NYSCI’s program, NYSCI Neighbors, forms a significant part of its community outreach efforts. Launched in 2011 with 120 local families, NYSCI Neighbors began as an enhanced membership program aimed at addressing summer learning loss among elementary schools students in NYSCI’s home neighborhood of Corona, Queens. In just three years, NYSCI Neighbors has become a year-round multifaceted initiative, engaging more than 700 families, a network of 16 local school partners, and 16,000 annual program participants who reside within a two-mile radius of the institution.

NYSCI is located in Flushing Meadows Corona Park in the borough of Queens, the most ethnically diverse county in the country. NYSCI’s neighboring communities include Corona, Flushing and East Elmhurst. In Corona, 60 percent of the population is foreign born and more than 80 percent speak a language other than English. In Flushing, nearly 70 percent of the population is foreign born, while in East Elmhurst, more than 50 percent are foreign born.

In addition to the NYSCI Neighbors program, NYSCI offers a number of exhibits and programs designed to deepen visitor engagement and inspire youth to pursue careers in STEM. These initiatives include Design Lab, a hands-on experience that encourages visitors to find solutions to basic engineering and design challenges, the Science Career Ladder, a program that employs high school and college students to engage visitors on the museum’s floor, professional development for teachers, and maker workshops that encourage children to tinker, design and create.

National Medal for Museum and Library Service winners will be announced this spring by IMLS. Individuals who have visited NYSCI are encouraged to share their story on the IMLS Facebook page.

Background

Since its founding at the 1964-65 New York World’s Fair, the New York Hall of Science (NYSCI) has inspired millions of people—children, teachers, and families– by offering creative, participatory ways to learn and encouraging people to explore their curiosity and nurture their creativity. Located in Queens, the most ethnically diverse county in the country, NYSCI welcomes 500,000 visitors each year and serves thousands more through outreach in schools, teacher professional development, and participation in a variety of public events and research initiatives.

NYSCI is a leader in the science museum field, recognized for its highly regarded exhibitions, programs, and products, all of which are informed by strategies of engagement called Design, Make, Play. The defining characteristics of Design, Make, Play — open-ended exploration, imaginative learning, personal relevance, deep engagement, and delight — are the ingredients that inspire passionate science, technology, engineering, and mathematics (STEM) learners. NYSCI engages diverse communities of learners, particularly young people, in STEM, by fostering the excitement of self-directed exploration and by tapping into the joy of learning intrinsic in young people’s play. Our transformative model for STEM exploration invites broad participation and makes engagement and learning irresistible.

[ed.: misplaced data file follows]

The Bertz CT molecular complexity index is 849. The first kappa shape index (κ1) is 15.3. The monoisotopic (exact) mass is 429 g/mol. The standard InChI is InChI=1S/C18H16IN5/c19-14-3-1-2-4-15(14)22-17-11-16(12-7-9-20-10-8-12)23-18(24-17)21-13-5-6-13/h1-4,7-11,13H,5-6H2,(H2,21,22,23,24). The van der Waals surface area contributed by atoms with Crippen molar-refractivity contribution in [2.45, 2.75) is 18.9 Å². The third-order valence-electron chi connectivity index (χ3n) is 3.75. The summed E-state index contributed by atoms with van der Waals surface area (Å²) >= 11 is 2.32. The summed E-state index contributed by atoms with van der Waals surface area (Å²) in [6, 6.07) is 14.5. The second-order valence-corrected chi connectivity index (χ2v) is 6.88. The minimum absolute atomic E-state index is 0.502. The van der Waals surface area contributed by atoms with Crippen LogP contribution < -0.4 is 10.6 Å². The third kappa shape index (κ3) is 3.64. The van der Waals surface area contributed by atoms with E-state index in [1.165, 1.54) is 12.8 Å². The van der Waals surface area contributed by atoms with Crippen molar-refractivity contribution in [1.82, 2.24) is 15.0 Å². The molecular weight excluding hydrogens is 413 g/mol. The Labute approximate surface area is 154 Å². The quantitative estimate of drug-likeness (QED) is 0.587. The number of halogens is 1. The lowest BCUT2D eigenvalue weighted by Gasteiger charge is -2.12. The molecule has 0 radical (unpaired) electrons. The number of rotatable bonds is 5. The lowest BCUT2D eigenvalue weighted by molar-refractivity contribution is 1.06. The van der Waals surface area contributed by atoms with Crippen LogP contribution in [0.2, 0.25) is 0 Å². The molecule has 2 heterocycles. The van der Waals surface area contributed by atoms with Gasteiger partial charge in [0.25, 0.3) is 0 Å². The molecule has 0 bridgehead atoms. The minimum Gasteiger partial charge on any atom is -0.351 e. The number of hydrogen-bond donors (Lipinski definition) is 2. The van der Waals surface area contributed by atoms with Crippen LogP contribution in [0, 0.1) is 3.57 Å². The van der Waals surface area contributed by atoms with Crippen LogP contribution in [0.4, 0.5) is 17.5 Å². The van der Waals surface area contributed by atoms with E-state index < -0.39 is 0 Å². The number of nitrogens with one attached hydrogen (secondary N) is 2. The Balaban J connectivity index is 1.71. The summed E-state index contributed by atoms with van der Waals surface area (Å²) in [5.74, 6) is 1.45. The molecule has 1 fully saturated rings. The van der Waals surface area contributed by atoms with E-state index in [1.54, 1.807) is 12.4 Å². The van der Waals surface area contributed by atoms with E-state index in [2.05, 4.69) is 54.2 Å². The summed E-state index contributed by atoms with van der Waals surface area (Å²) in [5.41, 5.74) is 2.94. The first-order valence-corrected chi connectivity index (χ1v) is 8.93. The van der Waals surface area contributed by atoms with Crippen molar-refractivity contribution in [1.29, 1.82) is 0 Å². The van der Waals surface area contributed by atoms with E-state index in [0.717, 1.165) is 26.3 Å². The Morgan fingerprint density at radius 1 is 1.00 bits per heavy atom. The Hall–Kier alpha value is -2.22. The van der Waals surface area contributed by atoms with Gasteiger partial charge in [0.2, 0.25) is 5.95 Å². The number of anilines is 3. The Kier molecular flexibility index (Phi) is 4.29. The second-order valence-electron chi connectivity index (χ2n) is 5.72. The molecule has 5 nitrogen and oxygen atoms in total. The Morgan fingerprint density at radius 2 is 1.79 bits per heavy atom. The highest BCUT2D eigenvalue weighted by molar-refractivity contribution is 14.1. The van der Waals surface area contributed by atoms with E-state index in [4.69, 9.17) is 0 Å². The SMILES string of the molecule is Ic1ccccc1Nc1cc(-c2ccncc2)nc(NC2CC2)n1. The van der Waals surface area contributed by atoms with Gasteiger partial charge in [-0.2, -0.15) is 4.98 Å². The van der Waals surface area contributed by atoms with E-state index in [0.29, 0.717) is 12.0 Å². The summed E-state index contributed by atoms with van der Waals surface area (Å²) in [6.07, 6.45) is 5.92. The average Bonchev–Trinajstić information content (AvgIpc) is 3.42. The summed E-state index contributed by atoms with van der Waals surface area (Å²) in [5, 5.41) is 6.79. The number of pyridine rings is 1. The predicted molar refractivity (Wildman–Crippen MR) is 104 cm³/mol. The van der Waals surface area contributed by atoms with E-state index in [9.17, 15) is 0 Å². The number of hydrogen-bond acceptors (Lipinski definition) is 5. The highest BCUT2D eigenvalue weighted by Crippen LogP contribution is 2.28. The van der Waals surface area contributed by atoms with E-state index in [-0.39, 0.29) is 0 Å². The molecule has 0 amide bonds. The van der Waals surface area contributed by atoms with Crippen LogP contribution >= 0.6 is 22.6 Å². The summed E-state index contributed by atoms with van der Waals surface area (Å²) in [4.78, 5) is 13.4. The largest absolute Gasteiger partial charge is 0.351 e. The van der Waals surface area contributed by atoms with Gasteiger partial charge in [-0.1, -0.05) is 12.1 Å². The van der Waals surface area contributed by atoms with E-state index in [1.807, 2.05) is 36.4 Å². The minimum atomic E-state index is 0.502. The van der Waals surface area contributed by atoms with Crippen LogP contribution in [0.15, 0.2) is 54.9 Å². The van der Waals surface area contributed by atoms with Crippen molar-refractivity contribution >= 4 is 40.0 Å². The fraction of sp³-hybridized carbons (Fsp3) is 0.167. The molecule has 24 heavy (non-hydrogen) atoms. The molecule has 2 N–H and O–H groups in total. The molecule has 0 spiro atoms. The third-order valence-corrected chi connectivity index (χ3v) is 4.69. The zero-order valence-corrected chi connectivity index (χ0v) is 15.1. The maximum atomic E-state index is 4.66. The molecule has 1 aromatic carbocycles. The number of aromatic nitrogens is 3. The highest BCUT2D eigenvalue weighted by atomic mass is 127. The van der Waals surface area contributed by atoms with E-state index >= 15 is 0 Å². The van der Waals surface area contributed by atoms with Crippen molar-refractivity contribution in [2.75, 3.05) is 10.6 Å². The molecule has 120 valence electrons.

NYSCI has approximately 120 full-time and over 180 part-time staff members.

About the Position

On Saturday, December 6, 18 homeless children will visit NYSCI as part of a collaboration with Queens College called the Big Buddy Program. The program pairs a Queens College student with a child who is homeless and currently living in a shelter. Each Saturday during the program, the children and their buddies participate in various activities throughout the city. At NYSCI, the kids at this Saturday’s program will join a workshop on molecules and polymers, learn what makes airplanes and rockets defy the laws of gravity in a science demonstration about flight, and discover giant tortoises, marine iguanas and blue-footed boobies at a 3D movie about the Galapagos archipelago. In previous visits, kids and their big buddies have played in the Science Playground and Rocket Park Mini Golf, watched the Cow’s Eye Dissection demonstration, and participated in workshops on color and microbes.

Background

Since its founding at the 1964-65 New York World’s Fair, the New York Hall of Science (NYSCI) has inspired millions of people—children, teachers, and families– by offering creative, participatory ways to learn and encouraging people to explore their curiosity and nurture their creativity. Located in Queens, the most ethnically diverse county in the country, NYSCI welcomes 500,000 visitors each year and serves thousands more through outreach in schools, teacher professional development, and participation in a variety of public events and research initiatives.

NYSCI is a leader in the science museum field, recognized for its highly regarded exhibitions, programs, and products, all of which are informed by strategies of engagement called Design, Make, Play. The defining characteristics of Design, Make, Play — open-ended exploration, imaginative learning, personal relevance, deep engagement, and delight — are the ingredients that inspire passionate science, technology, engineering, and mathematics (STEM) learners. NYSCI engages diverse communities of learners, particularly young people, in STEM, by fostering the excitement of self-directed exploration and by tapping into the joy of learning intrinsic in young people’s play. Our transformative model for STEM exploration invites broad participation and makes engagement and learning irresistible.